M. De Bernis Goes Away Leaving Me the Use of His Casino--His Good Advice: How I Follow It--Peril of M. M. and Myself--Mr. Murray, the English Ambassador--Sale of the Casino and End of Our Meetings-- Serious Illness of M. M.--Zorzi and Condulmer--Tonnie
Though the infidelities of C---- C----made me look at her with other eyes than before, and I had now no intention of making her the companion of my life, I could not help feeling that it had rested with me to stop her on the brink of the stream, and I therefore considered it my duty always to be her friend.
If I had been more logical, the resolution I took with respect to her would doubtless have been of another kind. I should have said to myself: After seducing her, I myself have set the example of infidelity; I have bidden her to follow blindly the advice of her friend, although I knew that the advice and the example of M--- M---- would end in her ruin; I had insulted, in the most grievous manner, the delicacy of my mistress, and that before her very eyes, and after all this how could I ask a weak woman to do what a man, priding himself on his strength, would shrink from at tempting? I should have stood self-condemned, and have felt that it was my duty to remain the same to her, but flattering myself that I was overcoming mere prejudices, I was in fact that most degraded of slaves, he who uses his strength to crush the weak.
The day after Shrove Tuesday, going to the casino of Muran, I found there a letter from M---- M----, who gave me two pieces of bad news: that C---- C---- had lost her mother, and that the poor girl was in despair; and that the lay-sister, whose rheum was cured, had returned to take her place. Thus C---- C---- was deprived of her friend at a time when she would have given her consolation, of which she stood in great need. C---- C----, it seemed, had gone to share the rooms of her aunt, who, being very fond of her, had obtained permission from the superior. This circumstance would prevent the ambassador taking any more suppers with her, and I should have been delighted if chance had put this obstacle in his path a few days sooner.
All these misfortunes seemed of small account com pared with what I was afraid of, for C---- C---- might have to pay the price for her pleasures, and I so far regarded myself as the origin of her unhappiness as to feel bound never to abandon her, and this might have involved me in terrible complications.
M---- M---- asked me to sup with her and her lover on the following Monday. I went and found them both sad--he for the loss of his new mistress, and she because she had no longer a friend to make the seclusion of the convent pleasant.
About midnight M. de Bemis left us, saying in a melancholy manner that he feared he should be obliged to pass several months in Vienna on important diplomatic business. Before parting we agreed to sup together every Friday.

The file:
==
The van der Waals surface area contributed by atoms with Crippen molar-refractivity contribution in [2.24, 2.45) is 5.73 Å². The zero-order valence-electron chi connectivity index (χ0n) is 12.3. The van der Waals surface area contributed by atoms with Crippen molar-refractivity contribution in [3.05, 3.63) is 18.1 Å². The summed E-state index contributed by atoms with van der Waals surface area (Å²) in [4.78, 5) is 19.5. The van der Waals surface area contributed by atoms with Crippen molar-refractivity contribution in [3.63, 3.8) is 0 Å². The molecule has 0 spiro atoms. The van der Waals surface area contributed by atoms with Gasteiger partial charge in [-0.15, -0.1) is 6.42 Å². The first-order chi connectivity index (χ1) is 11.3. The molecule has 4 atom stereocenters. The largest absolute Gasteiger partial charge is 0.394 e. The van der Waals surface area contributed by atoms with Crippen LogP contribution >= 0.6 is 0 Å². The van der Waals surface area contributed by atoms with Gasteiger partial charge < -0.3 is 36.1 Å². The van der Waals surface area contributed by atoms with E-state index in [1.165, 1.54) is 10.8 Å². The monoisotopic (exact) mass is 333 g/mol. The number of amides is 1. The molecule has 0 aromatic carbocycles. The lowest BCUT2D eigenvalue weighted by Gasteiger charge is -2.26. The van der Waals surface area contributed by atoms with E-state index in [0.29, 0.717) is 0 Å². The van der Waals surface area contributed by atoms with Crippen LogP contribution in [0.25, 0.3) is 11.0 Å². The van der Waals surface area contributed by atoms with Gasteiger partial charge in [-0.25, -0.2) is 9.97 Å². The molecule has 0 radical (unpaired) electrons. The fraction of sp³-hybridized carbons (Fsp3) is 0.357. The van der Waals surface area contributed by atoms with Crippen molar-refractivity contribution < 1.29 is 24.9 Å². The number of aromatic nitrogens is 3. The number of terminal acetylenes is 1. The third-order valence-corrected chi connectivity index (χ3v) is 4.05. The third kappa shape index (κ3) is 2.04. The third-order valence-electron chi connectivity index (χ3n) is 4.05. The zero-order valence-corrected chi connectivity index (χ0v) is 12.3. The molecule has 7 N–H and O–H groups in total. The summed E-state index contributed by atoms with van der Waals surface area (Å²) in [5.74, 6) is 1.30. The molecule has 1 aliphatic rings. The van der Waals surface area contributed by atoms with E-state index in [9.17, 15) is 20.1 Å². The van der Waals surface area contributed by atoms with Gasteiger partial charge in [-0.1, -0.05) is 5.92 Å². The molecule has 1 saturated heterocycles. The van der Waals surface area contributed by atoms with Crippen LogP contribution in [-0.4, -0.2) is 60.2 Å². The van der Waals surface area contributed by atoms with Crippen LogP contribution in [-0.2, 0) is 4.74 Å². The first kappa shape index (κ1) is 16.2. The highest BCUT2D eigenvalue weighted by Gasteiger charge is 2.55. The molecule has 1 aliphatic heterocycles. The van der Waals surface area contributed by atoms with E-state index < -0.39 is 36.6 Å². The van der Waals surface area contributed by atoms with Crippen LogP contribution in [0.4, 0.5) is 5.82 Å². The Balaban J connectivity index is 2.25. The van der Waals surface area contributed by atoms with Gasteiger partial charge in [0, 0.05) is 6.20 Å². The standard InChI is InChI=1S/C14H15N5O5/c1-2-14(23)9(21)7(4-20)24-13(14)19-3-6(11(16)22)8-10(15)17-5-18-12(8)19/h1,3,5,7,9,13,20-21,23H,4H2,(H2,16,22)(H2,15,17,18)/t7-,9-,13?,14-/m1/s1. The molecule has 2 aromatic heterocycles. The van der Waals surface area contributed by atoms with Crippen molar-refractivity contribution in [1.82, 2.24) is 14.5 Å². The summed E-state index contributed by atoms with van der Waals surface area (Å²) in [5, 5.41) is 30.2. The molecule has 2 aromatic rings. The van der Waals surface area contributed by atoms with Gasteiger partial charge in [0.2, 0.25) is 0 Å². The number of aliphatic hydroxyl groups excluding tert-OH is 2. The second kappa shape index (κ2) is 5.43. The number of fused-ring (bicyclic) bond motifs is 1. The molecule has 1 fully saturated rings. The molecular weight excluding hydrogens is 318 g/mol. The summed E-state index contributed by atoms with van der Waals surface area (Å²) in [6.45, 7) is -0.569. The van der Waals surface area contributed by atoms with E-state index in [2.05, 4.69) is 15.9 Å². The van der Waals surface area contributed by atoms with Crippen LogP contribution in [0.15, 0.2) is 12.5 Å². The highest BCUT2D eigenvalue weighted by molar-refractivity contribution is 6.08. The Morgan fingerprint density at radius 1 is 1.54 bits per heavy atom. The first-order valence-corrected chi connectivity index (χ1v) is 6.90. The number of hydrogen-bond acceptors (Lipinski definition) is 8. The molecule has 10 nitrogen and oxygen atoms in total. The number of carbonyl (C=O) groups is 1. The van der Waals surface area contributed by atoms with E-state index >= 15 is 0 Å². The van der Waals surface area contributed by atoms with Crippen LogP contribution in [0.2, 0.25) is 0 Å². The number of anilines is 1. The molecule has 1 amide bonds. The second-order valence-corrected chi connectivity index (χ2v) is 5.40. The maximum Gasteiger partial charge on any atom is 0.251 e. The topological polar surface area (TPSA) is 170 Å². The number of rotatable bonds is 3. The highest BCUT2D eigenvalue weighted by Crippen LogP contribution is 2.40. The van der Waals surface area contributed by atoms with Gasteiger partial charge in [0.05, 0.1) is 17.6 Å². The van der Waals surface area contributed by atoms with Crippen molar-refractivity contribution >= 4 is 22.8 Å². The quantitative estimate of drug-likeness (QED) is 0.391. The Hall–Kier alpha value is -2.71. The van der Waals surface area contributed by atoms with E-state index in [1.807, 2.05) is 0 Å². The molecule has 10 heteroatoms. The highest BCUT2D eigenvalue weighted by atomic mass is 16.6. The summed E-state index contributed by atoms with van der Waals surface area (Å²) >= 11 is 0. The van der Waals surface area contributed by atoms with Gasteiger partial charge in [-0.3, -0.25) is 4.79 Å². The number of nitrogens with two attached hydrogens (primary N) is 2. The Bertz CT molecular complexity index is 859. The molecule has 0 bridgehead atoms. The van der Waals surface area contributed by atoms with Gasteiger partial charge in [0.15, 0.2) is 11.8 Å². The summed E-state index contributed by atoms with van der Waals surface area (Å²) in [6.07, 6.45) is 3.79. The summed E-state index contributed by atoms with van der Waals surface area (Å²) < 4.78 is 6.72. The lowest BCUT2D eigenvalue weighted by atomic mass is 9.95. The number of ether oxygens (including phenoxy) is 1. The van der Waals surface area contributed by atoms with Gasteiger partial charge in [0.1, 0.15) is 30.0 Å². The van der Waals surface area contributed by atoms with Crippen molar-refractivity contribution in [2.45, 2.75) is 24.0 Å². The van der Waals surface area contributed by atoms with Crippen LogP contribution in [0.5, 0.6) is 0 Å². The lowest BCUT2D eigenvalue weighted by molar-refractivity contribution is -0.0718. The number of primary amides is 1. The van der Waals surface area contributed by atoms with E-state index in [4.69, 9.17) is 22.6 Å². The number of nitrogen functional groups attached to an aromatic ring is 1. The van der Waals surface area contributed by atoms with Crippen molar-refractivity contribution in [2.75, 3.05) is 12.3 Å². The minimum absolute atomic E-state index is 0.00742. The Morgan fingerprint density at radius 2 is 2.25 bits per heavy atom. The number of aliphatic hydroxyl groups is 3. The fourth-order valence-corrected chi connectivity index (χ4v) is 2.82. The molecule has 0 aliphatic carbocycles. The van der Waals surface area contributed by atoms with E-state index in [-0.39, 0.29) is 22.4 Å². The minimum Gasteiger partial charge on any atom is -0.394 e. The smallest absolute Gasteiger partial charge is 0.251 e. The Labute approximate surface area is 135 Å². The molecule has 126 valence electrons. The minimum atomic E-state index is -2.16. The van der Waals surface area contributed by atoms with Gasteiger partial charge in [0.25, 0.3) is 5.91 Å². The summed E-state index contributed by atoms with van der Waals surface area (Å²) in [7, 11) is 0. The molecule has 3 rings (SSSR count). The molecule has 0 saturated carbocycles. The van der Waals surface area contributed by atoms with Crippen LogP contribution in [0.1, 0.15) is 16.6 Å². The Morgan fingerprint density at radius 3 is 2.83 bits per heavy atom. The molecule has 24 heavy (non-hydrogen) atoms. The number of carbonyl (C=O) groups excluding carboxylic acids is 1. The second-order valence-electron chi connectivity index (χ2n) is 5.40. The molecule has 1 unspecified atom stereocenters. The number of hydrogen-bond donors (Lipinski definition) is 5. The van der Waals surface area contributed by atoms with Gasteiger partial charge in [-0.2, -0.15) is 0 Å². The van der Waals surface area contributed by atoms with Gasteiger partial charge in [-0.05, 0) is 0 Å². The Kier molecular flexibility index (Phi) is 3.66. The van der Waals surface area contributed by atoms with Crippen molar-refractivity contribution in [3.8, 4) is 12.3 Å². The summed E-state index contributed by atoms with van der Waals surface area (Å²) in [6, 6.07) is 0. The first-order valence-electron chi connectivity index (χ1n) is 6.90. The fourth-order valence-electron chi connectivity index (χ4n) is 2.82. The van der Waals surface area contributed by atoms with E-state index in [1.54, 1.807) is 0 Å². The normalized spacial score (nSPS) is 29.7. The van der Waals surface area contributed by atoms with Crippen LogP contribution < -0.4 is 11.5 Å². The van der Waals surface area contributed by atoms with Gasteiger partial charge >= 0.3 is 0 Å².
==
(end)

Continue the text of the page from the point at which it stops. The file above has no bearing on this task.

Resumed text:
When we were alone M---- M---- told me that the ambassador would be obliged to me if in the future I would come to the casino two hours later. I understood that the good-natured and witty profligate had a very natural prejudice against indulging his amorous feelings except when he was certain of being alone.
M. de Bemis came to all our suppers till he left for Vienna, and always went away at midnight. He no longer made use of his hiding- place, partly because we now only lay in the recess, and partly because, having had time to make love before my arrival, his desires were appeased. M---- M---- always found me amorous. My love, indeed, was even hotter than it had been, since, only seeing her once a week and remaining faithful to her, I had always an abundant harvest to gather in. C---- C----'s letters which she brought to me softened me to tears, for she said that after the loss of her mother she could not count upon the friendship of any of her relations. She called me her sole friend, her only protector, and in speaking of her grief in not being able to see me any more whilst she remained in the convent, she begged me to remain faithful to her dear friend.
On Good Friday, when I got to the casino, I found the lovers over- whelmed with grief. Supper was served, but the ambassador, downcast and absent, neither ate nor spoke; and M---- M---- was like a statue that moves at intervals by some mechanism. Good sense and ordinary politeness prevented me from asking any questions, but on M---- M---- leaving us together, M. de Bemis told me that she was distressed, and with reason, since he was obliged to set out for Vienna fifteen days after Easter. "I may tell you confidentially," he added, "that I believe I shall scarcely be able to return, but she must not be told, as she would be in despair." M---- M---- came back in a few minutes, but it was easy to see that she had been weeping.
After some commonplace conversation, M. de Bernis, seeing M----M---- still low-spirited, said,